|Spoliation of Evidence|
“At trial, the jury will be instructed that data deleted . . .
The Florida Circuit Court Judge noted that a party had intentionally deleted files on a USB Thumb Drive and external hard drive. Apparently the USB Thumb Drive had been thrown away. The Court also observed that the materials on the drives were subject to the Discovery Rules under a Court Order. Prejudice can occur when efforts of a litigant are obstructed. The court found that while data had been destroyed, the opposing party could still present evidence to support its allegations. The Jury in the case will be given an “adverse inference” instruction that would tell the jury to assume that the deleted data on the USB Thumb Drive would have hurt the offending party’s case. The Court noted, “The content of the files deleted from the Sheriff’s laptop, the external hard drive and the Armor computer is not known. Plaintiff’s expert may be able to reconstruct some or all of these files, but only at excessive cost to plaintiff. The thumb drive, of course, has been lost altogether.”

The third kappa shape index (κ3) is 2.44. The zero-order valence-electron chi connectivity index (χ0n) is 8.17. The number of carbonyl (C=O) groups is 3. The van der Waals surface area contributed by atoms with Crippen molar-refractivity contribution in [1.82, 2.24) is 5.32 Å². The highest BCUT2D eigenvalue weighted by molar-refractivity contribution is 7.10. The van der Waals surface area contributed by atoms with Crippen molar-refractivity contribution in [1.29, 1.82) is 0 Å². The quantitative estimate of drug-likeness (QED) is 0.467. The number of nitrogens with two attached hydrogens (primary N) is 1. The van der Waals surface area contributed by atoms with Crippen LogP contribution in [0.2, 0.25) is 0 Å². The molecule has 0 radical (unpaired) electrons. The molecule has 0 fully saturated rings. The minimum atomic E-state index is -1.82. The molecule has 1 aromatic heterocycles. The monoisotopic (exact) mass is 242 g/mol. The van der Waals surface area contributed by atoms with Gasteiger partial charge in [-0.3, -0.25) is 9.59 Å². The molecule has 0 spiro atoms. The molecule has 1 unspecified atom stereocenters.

Excerpted Text of Court’s Ruling:
“1. The motion to impose sanctions for spoliation of evidence is granted.
2. At trial, the jury will be instructed that data deleted from the Sheriff’s Office laptop, the Armor computer and the external hard drive, and data on the discarded thumb drive, contained information detrimental to defendants.
3. Plaintiff’s expert shall not be required to perform further analysis in an effort to retrieve deleted files or data.
4. Plaintiff is entitled to recover reasonable attorney fees incurred in connection with the prosecution of the instant motion.”
Source: FLW Supp 1709PRIS
|Board Certified Criminal Trial
Lawyer in Tampa, Florida